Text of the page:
Recently we have received a few calls for estimates on building companion units. This is typically a small two or three room “apartment” or cottage built to accommodate the homeowners’ aging parent—hence the more common name “granny flat”. These units are sometimes built above a garage or in the backyard, although we’ve also seen them built as a room addition on the main house. Since it seems like more Bay Park and Clairemont residents are choosing multigenerational living situations, I thought I’d share some information about companion units.
The City’s Municipal Code 141.0302 defines a companion unit as “a single dwelling unit that is an accessory use for a single dwelling unit on a residential lot that provides complete living facilities independent of the primary dwelling unit.” In plain English, it’s a space that has everything needed to live separate from the main house. Usually this consists of a living/sleeping area, bathroom and kitchen facilities with a separate entrance.
The code also contains some very specific regulations governing the construction of these units. For example, the gross floor area of the unit may not exceed 700 square feet, and there are height restrictions as well. You’ll also need to have at least one off-street parking space for the unit, in addition to what you have for the main house.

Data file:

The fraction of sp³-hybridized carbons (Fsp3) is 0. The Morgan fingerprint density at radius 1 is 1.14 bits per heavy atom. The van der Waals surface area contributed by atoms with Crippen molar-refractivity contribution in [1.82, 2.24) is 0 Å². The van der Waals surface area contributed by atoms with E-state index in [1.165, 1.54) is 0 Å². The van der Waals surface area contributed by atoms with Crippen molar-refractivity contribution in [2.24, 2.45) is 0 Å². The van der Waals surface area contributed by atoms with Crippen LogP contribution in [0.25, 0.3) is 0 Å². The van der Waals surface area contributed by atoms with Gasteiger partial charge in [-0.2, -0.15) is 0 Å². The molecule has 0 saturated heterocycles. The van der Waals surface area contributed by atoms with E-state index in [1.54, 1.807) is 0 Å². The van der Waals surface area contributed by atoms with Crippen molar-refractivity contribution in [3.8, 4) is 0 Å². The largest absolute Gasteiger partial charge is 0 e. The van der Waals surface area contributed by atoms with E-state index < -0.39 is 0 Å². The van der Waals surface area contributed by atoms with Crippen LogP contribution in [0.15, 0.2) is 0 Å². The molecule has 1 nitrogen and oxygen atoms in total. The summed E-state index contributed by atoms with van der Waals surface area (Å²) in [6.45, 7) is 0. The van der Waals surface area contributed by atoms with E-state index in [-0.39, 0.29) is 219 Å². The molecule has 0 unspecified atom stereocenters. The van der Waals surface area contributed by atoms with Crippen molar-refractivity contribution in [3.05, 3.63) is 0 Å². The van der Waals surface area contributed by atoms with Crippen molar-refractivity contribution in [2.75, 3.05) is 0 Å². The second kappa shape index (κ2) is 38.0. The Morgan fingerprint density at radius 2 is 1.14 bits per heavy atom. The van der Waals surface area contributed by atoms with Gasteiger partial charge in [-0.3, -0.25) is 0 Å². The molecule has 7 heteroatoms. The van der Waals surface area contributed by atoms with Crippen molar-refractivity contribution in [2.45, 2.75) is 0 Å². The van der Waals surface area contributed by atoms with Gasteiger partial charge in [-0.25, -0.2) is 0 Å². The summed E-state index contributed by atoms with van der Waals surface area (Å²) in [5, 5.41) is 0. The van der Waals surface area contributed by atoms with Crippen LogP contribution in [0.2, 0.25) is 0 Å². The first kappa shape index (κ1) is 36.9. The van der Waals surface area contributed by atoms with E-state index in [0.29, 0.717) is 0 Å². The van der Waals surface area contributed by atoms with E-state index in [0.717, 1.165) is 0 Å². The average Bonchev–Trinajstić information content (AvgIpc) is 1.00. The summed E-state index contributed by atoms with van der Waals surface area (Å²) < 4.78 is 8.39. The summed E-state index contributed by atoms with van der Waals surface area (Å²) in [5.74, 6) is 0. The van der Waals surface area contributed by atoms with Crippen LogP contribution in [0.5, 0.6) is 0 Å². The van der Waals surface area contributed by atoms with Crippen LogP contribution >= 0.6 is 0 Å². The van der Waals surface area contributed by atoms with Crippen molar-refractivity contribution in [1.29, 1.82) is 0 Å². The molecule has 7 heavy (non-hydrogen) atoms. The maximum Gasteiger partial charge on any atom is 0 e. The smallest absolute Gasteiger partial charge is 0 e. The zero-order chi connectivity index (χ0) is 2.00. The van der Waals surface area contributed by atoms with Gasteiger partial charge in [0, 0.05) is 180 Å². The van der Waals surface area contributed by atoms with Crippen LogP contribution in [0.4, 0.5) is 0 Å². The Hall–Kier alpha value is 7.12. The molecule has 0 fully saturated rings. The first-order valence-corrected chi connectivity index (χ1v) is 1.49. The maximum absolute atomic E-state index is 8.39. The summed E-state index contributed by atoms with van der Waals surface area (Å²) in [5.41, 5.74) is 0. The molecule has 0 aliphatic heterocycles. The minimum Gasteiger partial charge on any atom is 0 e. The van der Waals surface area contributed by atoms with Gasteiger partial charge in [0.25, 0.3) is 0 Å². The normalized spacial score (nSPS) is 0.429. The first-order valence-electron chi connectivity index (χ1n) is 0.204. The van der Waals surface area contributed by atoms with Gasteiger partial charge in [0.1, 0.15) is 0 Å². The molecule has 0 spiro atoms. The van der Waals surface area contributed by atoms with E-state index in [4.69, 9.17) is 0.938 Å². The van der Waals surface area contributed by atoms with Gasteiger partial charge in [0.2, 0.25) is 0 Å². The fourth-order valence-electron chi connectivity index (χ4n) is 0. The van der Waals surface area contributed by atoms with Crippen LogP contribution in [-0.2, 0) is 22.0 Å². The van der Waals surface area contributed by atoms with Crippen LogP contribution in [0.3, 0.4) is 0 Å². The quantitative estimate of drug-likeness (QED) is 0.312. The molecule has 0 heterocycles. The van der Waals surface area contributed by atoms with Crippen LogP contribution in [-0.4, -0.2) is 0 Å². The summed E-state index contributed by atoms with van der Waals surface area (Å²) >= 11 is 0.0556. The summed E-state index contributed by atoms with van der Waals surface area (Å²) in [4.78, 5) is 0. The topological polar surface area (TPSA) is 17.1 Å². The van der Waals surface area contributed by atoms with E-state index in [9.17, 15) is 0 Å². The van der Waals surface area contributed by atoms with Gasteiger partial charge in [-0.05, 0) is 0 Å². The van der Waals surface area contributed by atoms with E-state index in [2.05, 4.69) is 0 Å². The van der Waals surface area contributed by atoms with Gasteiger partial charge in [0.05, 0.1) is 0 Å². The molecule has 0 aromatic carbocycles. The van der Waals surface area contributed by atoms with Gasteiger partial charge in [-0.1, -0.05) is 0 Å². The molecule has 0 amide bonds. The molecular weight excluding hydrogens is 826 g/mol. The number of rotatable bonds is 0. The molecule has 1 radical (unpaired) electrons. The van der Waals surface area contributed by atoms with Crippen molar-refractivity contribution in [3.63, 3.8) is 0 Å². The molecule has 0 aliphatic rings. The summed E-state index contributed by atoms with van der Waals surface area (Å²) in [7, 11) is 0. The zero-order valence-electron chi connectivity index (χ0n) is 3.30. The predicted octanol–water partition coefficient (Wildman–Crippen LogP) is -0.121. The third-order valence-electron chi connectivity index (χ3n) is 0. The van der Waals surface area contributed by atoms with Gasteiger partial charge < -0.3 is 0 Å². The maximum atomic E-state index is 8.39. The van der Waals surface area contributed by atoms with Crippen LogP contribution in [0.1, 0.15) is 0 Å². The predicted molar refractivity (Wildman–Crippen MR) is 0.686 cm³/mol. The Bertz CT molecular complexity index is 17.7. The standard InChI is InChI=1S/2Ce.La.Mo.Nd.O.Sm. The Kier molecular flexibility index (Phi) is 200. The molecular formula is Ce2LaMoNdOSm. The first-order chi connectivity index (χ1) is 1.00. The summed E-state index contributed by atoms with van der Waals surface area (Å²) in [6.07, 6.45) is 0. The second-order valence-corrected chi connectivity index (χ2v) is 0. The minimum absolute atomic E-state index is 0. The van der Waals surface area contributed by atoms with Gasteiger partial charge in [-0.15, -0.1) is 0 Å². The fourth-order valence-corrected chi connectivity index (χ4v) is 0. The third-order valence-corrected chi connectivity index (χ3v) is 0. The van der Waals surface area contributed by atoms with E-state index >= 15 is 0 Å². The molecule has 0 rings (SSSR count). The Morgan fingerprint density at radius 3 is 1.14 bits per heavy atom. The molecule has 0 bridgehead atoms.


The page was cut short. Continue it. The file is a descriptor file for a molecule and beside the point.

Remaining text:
There are occupancy restrictions as well. There can be no more that 2 people residing in such a unit, and at least one must be related to the owner, or a senior citizen or a person with a disability. In addition, the property owner must at all times be living in either the primary dwelling or the companion unit. These regulations are designed to keep a property owner on a residential lot from turning their property into an apartment building without the proper zoning.
What if you only want to create some separate space within your home for a parent or your adult son or daughter who is moving back in? You’ll find that as long as you aren’t creating an extra kitchen, you can easily build a room addition that includes a bedroom, sitting room, and bathroom without the City considering it a companion unit. Even adding a separate entrance to the outside shouldn’t be a problem as long as it doesn’t create a second front entrance or otherwise alter the “single dwelling unit appearance of the premises”.
This is just an overview of this topic, and by no means does this include all the things to consider if you are thinking about a “granny flat”. If you have decided to go ahead, then by all means give us a call at K-CO for a free estimate on the cost of adding to or remodeling your home. We look forward to hearing from you!